''With his many activities, he hardly had time for the most necessary correspondence and accordingly would not indulge in lengthy written exchanges,'' Carl Philipp Emanuel later said of his father. ''Since he never wrote down anything about his life, the gaps are unavoidable.''
And gaps there are: for instance, Bach's departure from Weimar. Bach worked for Duke Wilhelm Ernst and his co-regent, Ernst August, at the Weimar court from 1708 to 1717, and ''the pleasure His Grace took in his playing fired him with the desire to try every possible artistry in his treatment of the organ,'' the obituary of 1750 says. ''Here, too, he wrote most of his organ works.''
Bach was esteemed and well paid. Yet strife between the dukes ultimately compelled him to seek employment elsewhere. When he found a position in Cothen, his petition for leave from Weimar was denied, and he was jailed for refusing to give up his request. After a month, when it became clear that he was adamant, he was released.
Spitta viewed the incarceration as a time of reverie, a quiet moment when Bach could work without interruption on the chorale preludes of the ''Orgelbuchlein'' (a collection now known to have been compiled several years earlier). Only lately have scholars come to realize that Bach's stand was not only obstinate but also deeply courageous. Recently recovered records show that another Weimar court musician was imprisoned and given 100 lashes when he sought dismissal. When he later fled, he was declared an outlaw and hanged in effigy.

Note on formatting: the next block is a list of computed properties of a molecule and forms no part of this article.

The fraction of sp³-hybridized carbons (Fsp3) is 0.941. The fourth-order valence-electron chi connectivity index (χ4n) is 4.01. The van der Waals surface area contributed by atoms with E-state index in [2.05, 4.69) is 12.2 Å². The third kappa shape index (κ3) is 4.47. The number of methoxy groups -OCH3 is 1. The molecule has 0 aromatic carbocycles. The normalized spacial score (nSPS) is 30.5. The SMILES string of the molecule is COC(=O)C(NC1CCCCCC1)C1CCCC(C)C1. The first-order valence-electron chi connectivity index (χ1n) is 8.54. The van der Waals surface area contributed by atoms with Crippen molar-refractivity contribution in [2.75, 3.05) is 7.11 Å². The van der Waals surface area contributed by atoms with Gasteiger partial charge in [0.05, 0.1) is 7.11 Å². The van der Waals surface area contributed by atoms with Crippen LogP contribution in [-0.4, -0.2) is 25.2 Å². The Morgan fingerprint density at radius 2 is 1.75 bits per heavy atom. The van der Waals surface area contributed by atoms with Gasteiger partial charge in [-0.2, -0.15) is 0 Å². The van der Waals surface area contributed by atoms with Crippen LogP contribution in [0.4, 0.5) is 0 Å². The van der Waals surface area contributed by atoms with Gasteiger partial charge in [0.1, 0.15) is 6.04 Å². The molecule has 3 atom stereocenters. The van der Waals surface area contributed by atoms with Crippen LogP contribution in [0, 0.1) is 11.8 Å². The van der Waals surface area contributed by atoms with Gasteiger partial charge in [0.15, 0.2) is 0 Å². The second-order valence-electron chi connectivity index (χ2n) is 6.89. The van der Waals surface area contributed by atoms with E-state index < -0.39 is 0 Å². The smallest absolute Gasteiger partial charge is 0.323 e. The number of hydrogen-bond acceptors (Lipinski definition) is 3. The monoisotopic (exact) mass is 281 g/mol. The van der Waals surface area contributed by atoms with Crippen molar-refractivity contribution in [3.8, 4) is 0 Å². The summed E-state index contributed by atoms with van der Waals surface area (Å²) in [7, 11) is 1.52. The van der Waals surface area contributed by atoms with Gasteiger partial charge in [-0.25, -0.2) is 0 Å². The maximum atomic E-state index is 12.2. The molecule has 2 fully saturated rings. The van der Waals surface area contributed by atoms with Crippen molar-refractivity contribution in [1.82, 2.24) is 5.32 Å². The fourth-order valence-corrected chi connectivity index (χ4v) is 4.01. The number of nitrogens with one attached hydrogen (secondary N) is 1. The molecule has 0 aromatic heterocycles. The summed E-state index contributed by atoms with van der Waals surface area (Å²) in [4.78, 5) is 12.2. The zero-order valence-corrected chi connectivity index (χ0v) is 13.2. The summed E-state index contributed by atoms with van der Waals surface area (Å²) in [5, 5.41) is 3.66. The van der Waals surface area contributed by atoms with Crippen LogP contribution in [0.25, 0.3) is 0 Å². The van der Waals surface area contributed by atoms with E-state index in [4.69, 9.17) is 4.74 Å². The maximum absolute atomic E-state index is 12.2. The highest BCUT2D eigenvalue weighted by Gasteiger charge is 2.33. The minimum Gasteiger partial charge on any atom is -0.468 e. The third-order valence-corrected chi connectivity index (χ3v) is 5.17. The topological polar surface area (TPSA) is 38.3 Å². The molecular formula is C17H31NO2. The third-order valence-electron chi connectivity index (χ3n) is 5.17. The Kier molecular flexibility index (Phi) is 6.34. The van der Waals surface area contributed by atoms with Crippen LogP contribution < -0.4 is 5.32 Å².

Or consider the matter of Bach's deathbed scene. For Mozart, we have the very detailed account of Sophie Haibel, a sister of Mozart's wife, Constanze, which concludes: ''A long search was made for Dr. Closset, who was found at the theater but who had to wait for the end of the play. He came and ordered cold compresses to be placed on Mozart's burning head, which, however, affected him to such an extent that he became unconscious and remained so until he died. His last movement was an attempt to express with his mouth the drum passages in the Requiem. That I can still hear.''
For Bach, we have a similar description. It appeared in the foreword to the first edition of ''The Art of Fugue,'' from 1751, a year after the composer's death, and was probably written by Carl Philipp Emanuel: ''The late author of this work was prevented by his eye disease and by his death . . . from bringing the last fugue . . . to conclusion. Accordingly, we wish to compensate the friends of his muse by including the four-part church chorale added at the end, which the deceased in his blindness dictated on the spur of the moment to a friend.'' We have a manuscript copy of the chorale in question, ''Vor Deinen Thron Tret Ich Hiermit'' (''Before Thy Throne I Kneel Herewith''), and it is in an unknown hand, presumably that of Bach's friend.